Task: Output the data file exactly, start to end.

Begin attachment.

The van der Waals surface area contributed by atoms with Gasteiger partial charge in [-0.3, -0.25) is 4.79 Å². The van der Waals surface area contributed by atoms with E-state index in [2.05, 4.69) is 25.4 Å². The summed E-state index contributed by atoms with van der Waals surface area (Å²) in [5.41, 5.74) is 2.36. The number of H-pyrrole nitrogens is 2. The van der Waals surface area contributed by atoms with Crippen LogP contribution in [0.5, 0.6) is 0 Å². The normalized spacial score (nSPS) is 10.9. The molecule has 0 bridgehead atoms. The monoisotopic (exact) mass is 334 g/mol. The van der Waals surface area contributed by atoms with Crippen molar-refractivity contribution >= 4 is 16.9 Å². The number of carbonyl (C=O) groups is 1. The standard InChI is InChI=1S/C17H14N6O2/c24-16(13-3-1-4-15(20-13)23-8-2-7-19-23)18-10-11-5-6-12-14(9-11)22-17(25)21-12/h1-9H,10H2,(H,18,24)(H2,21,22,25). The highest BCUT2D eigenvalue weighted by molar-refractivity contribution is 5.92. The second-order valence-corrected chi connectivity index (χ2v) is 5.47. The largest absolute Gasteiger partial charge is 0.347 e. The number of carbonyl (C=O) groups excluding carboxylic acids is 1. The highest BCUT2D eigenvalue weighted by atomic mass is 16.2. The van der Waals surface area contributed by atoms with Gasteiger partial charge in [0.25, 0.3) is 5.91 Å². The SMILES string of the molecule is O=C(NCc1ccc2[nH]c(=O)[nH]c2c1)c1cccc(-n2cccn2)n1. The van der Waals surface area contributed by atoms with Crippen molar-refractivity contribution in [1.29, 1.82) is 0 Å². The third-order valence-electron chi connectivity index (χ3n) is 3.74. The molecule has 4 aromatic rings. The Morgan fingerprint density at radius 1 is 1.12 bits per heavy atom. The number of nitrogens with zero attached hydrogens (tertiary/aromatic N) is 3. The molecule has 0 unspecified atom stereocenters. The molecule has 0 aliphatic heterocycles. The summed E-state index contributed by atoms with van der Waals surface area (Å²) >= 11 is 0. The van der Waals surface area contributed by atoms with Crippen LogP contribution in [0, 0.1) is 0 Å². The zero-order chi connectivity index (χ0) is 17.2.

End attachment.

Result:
The van der Waals surface area contributed by atoms with Gasteiger partial charge in [-0.3, -0.25) is 4.79 Å². The van der Waals surface area contributed by atoms with E-state index in [2.05, 4.69) is 25.4 Å². The summed E-state index contributed by atoms with van der Waals surface area (Å²) in [5.41, 5.74) is 2.36. The number of H-pyrrole nitrogens is 2. The van der Waals surface area contributed by atoms with Crippen LogP contribution in [0.5, 0.6) is 0 Å². The normalized spacial score (nSPS) is 10.9. The molecule has 0 bridgehead atoms. The monoisotopic (exact) mass is 334 g/mol. The van der Waals surface area contributed by atoms with Crippen molar-refractivity contribution >= 4 is 16.9 Å². The number of carbonyl (C=O) groups is 1. The standard InChI is InChI=1S/C17H14N6O2/c24-16(13-3-1-4-15(20-13)23-8-2-7-19-23)18-10-11-5-6-12-14(9-11)22-17(25)21-12/h1-9H,10H2,(H,18,24)(H2,21,22,25). The highest BCUT2D eigenvalue weighted by molar-refractivity contribution is 5.92. The second-order valence-corrected chi connectivity index (χ2v) is 5.47. The largest absolute Gasteiger partial charge is 0.347 e. The number of carbonyl (C=O) groups excluding carboxylic acids is 1. The highest BCUT2D eigenvalue weighted by atomic mass is 16.2. The van der Waals surface area contributed by atoms with Gasteiger partial charge in [0.25, 0.3) is 5.91 Å². The SMILES string of the molecule is O=C(NCc1ccc2[nH]c(=O)[nH]c2c1)c1cccc(-n2cccn2)n1. The van der Waals surface area contributed by atoms with Crippen molar-refractivity contribution in [1.29, 1.82) is 0 Å². The third-order valence-electron chi connectivity index (χ3n) is 3.74. The molecule has 4 aromatic rings. The Morgan fingerprint density at radius 1 is 1.12 bits per heavy atom. The number of nitrogens with zero attached hydrogens (tertiary/aromatic N) is 3. The molecule has 0 unspecified atom stereocenters. The molecule has 0 aliphatic heterocycles. The summed E-state index contributed by atoms with van der Waals surface area (Å²) >= 11 is 0. The van der Waals surface area contributed by atoms with Crippen LogP contribution in [0, 0.1) is 0 Å². The zero-order chi connectivity index (χ0) is 17.2.